Two conflicts are exposing the impotence of the United Nations.
In the past three years, the world has been shaken by two conflicts with a common denominator: territory.
We’re talking about Russia’s invasion of Ukraine and the Israeli occupation of Palestinian land. In both cases we’re witnessing a clash resulting from an unresolved issue in international politics and relations. The Russian invasion is the result of Russia continually pressing on the Ukrainian regions of Crimea and Donbas, anticipated by the unlawful referendum hosted by Russia in 2008. Similar to the current Gaza matter, an erosion of international relations (Russia-Ukraine) occurred because of the inability of international organizations, such as the UN and NATO, to properly tackle the occupations. This kind of situation often results from the unbinding nature of many UN resolutions and jurisdictions.
Let’s look at the situation in the Middle East. After almost 80 years, there has been no meaningful and sustainable progress in the occupied Palestinian territories, at the expense of the civilians decimated by air raids and ground assaults. The conflict raises severe doubts as to the function and utility of international organizations — specifically the political and military capacity of United Nations entities — entities that were born after World War II with the aim of synergizing nations and maintaining a peaceful status quo internationally.
The unbinding nature of resolutions from the UN General Assembly is a real problem. While the GA is the only one of the six UN organs that offers all member states equal representation, its resolutions are non-binding and not enforceable. They’re only recommendations. And in the midst of heated conflict, as we now see, those with significant war-time objectives often simply ignore them.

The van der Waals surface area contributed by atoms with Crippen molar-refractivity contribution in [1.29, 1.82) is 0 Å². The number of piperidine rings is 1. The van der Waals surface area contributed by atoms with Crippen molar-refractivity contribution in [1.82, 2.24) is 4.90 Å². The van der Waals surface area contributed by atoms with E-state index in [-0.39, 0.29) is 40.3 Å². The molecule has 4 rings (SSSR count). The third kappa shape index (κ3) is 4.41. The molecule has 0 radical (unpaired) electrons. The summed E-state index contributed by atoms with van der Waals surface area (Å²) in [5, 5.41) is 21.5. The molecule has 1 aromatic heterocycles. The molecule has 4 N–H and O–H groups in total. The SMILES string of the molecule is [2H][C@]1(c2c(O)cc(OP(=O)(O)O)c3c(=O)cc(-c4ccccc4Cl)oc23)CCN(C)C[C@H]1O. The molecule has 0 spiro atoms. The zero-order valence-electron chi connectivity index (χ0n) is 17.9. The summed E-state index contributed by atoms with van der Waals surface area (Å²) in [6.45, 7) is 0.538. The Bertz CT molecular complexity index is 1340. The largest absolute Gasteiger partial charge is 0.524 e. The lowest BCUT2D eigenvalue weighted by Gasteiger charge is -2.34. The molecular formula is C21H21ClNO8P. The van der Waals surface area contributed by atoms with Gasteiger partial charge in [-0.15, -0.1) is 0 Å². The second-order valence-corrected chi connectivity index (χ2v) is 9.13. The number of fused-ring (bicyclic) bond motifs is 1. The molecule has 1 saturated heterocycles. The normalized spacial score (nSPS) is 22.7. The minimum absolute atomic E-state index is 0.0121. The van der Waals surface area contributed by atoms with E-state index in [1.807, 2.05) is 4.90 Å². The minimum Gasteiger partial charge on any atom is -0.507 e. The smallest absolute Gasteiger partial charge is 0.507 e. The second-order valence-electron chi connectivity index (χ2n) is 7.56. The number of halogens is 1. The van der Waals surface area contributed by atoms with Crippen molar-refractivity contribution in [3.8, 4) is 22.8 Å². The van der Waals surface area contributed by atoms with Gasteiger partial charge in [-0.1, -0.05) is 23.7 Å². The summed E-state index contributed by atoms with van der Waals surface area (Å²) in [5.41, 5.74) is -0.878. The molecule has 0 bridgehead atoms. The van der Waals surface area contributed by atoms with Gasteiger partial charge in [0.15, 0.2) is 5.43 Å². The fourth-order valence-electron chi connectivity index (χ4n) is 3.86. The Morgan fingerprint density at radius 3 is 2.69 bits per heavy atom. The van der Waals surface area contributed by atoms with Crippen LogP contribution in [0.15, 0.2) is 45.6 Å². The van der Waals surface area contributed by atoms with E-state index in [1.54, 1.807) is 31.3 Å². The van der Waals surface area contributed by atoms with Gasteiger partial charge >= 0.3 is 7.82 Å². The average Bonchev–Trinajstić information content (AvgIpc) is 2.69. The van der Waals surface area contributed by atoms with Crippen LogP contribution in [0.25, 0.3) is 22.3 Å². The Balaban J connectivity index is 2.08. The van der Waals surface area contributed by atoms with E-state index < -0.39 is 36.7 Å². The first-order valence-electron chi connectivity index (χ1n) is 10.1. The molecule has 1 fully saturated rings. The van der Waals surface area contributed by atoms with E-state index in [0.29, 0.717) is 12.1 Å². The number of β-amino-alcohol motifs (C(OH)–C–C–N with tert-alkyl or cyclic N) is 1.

And the veto of the permanent members of the UN Security Council is another big problem. The United Nations Charter empowers the Security Council with authorizing military action, peacekeeping missions, and sanctions. While its peacekeeping missions have been generally successful, with sanctions and military action politics keeps getting in their way. The veto in the Council allows any of the 5 permanent members (China, France, Russia, UK and US) to veto a binding resolution of the Council if it runs contrary to the political interests of that member or one of its allies. And that keeps happening.
We see, time and time again, that an overwhelming majority of General Assembly member states can vote in favor of a non-binding resolution, and it then goes nowhere. Or the Security Council meets to consider a matter of extreme importance to global security (which is their purview), but one permanent member vetoes the resolution (however binding it would otherwise be). The UN Charter also empowers the General Assembly to act in the case of a threat to, or breach of, international security, when Security Council action is blocked by the veto of one of its permanent members. So why don’t we see that happening? All of this suggests that a reform of the organizations is much needed.
Some sign of change is critical at this moment, knowing that as the conflict in Gaza intensifies, Russia could see it as a good moment to intensify its military pressure on Ukraine.
An escalation in both Ukraine and the Middle East might have been avoided, but surely better addressed, if there had been a reform of the UN bodies preceding the two events, or even between them. The two wars are not just a red flag as to the inability of the UN to resolve international disputes, they are the consequences of it.
Red flags have been raised in the past, for example with Russia or North Korea. Both countries are currently under Security Council sanctions that do not, however, keep the countries from investing in their military. The sanctions only affect innocent civilians and lead to an even poorer standard of life for them.
Proposing a reform of the UN now could well be self-defeating, however, as it could render UN actions even more weak. Unfortunately, at this stage, while there is abundant evidence of the need for reform, it can likely only be when the international situation grows calmer.
Meanwhile thousands of Ukrainian, Palestinian and Israeli civilians will continue paying the price of the political stalemates with their lives.